Friday, June 19, 2015

Documented Life Project - Week Twenty Four

June Theme
Travel Journaling

June 13

Art Challenge: Recording memories

Journal Prompt:  Taking the Road Less Traveled

This week's prompt brings to mind absolutely Robert Frost's poem, "The Road Not Taken".  So it was natural for me to think about one of my favorite places in Mississippi - The Natchez Trace.  If you've never heard of the Natchez Trace, traveled along it, or simply Googled it, then you don't have any idea what you're missing.

The Natchez Trace was the only way for folks to get back home, in particular to Tennessee, after having traveled down the rivers to take their goods to New Orleans in the early 1800's.  It was too difficult to get the barges and boats back upriver so they dismantled and sold them in New Orleans and (more often than not) walked home.  It was called the "Devil's Backbone" because you took your life into your hands by traveling the Trace.  It was home to Native Americans who didn't like the settlers and tradesmen who were encroaching on their land and using their old paths.  It was home to many famous highwaymen who plied their terrible trade along the route.  The Trace is 444 miles long and covers some of the most beautiful landscape in Mississippi and Tennessee.  I love it!  I love the history and beauty of the whole thing!

I have traveled the 16-19 mile section of the Trace between Madison/Ridgeland (my hometown) to Clinton (where I live now) my whole life - every weekend for two years and it is usually the quickest way to get to Madison.  I'm very familiar with this particular stretch.  Several years ago I mentioned to my hubby that I wanted to travel the whole Trace from start to finish and stop at each of the Historical Markers located along its length.  I wanted to know just why it was important enough for the Federal government to make it a national parkway and put up signs!  So several years ago, we planned a trip during Spring Break and my hubby, my oldest daughter (this was pre-Wee One), and I loaded up the truck and went to Natchez.  We spent four days and three nights camping, hiking, and driving.  I have probably 2,000 pictures from this trip.  It was hard, dirty, hot, and fabulous!  We managed to make it half way up - from Natchez to French Camp.  Eventually we'll get back and do the other half - from French Camp to Nashville.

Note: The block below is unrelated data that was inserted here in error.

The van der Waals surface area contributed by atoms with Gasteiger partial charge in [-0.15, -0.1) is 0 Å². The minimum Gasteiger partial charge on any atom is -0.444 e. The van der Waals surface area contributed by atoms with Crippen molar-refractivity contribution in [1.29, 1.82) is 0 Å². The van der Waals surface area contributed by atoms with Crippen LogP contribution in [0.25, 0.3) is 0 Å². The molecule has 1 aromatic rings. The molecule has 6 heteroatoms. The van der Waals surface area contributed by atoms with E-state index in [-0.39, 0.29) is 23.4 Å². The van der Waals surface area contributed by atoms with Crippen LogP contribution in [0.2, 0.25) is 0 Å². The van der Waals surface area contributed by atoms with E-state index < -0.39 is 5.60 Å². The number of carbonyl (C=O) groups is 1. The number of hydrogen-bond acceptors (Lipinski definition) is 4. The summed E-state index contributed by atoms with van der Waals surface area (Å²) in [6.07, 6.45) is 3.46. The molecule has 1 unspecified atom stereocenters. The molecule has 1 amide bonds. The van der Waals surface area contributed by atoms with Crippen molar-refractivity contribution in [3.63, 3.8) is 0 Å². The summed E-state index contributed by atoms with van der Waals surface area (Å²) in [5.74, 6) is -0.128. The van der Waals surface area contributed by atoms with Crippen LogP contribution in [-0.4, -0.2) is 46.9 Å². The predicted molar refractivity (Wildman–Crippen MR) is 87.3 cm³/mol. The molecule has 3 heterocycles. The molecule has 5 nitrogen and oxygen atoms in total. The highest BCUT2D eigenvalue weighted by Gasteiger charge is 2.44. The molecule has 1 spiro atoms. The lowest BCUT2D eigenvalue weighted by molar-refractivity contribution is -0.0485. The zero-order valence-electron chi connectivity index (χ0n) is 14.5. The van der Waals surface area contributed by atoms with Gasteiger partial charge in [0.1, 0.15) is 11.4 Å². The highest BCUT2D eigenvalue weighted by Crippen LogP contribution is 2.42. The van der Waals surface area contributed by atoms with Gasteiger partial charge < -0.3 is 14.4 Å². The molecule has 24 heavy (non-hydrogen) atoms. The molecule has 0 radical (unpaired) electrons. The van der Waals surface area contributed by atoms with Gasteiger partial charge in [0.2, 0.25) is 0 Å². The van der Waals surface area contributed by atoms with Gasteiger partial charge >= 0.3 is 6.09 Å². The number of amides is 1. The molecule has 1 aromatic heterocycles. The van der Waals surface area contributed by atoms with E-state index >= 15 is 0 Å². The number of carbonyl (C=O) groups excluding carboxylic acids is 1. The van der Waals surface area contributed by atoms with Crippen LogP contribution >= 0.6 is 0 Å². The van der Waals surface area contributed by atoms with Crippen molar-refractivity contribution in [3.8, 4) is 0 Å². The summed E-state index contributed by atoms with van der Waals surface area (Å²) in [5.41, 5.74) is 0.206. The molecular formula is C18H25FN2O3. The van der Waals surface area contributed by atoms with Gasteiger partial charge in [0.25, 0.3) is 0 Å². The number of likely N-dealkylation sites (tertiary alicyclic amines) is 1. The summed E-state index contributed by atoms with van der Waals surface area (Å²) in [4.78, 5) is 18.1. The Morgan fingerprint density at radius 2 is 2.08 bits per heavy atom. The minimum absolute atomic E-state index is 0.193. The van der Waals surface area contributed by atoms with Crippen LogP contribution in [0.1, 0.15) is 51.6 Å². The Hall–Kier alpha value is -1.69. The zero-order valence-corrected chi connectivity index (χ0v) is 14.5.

My absolute favorite spot was a place called the Sunken Trace.  It's a section of the original old Trace that has sunk down over the passage of centuries below the bluffs.  It is wonderfully still, breathtakingly stunning, and very eerie.  Click on the picture below to pull it up large so you can read the story of the Sunken Trace.

To create this page, I printed out a map of the Trace and picture of the Sunken Trace from the internet.  I adhered them using Matte Medium and then covered the pictures with Clear Gesso.  I needed to give my Neocolor II's something to grab a hold of.  I used Olive, Ochre, and Russet Neocolors and created a blended background.  Using Dylusions border stamps, I created the border around the map, the leaves, and the scallops around my card.  The card is from my stash and I adhered a picture of an "Old Trace" marker to the insert.

I used Tim Holtz Tissue tape along the center to help strengthen the pages as well as add some visual interest.  It also helps to adhere the insert.  The insert is two cards from the same stash as the Old Trace one.  I used them to journal on.  I know I don't do a lot of journaling in my art journal but I wanted to include the story.  After all, this journal will one day pass down to my daughters and they might not remember the story.

I used Dylusions alpha stamps for the words "devils backbone" and my white Uni-Ball Signo to add some doodling.

This page is more "scrapbook" than anything I have ever done but I absolutely love how it came together!

That's my share for this week!  I'll see you next week for another challenge.

Until then,

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